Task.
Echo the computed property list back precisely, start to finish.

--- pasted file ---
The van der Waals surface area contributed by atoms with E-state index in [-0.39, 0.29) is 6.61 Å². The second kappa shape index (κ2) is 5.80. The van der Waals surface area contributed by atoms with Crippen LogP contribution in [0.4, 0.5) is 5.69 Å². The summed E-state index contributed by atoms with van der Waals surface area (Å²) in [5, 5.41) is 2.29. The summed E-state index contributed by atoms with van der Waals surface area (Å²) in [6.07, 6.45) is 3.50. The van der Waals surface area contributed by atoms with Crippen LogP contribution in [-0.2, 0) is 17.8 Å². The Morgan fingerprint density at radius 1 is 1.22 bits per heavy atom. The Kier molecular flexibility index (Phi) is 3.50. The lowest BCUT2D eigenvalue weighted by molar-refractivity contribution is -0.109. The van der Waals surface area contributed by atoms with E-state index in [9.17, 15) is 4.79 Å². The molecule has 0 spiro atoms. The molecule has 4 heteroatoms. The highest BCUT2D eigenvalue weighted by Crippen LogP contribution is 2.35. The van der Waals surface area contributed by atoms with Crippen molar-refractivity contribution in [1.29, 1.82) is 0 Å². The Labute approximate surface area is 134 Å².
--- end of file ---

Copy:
The van der Waals surface area contributed by atoms with E-state index in [-0.39, 0.29) is 6.61 Å². The second kappa shape index (κ2) is 5.80. The van der Waals surface area contributed by atoms with Crippen LogP contribution in [0.4, 0.5) is 5.69 Å². The summed E-state index contributed by atoms with van der Waals surface area (Å²) in [5, 5.41) is 2.29. The summed E-state index contributed by atoms with van der Waals surface area (Å²) in [6.07, 6.45) is 3.50. The van der Waals surface area contributed by atoms with Crippen LogP contribution in [-0.2, 0) is 17.8 Å². The Morgan fingerprint density at radius 1 is 1.22 bits per heavy atom. The Kier molecular flexibility index (Phi) is 3.50. The lowest BCUT2D eigenvalue weighted by molar-refractivity contribution is -0.109. The van der Waals surface area contributed by atoms with E-state index in [9.17, 15) is 4.79 Å². The molecule has 0 spiro atoms. The molecule has 4 heteroatoms. The highest BCUT2D eigenvalue weighted by Crippen LogP contribution is 2.35. The van der Waals surface area contributed by atoms with Crippen molar-refractivity contribution in [1.29, 1.82) is 0 Å². The Labute approximate surface area is 134 Å².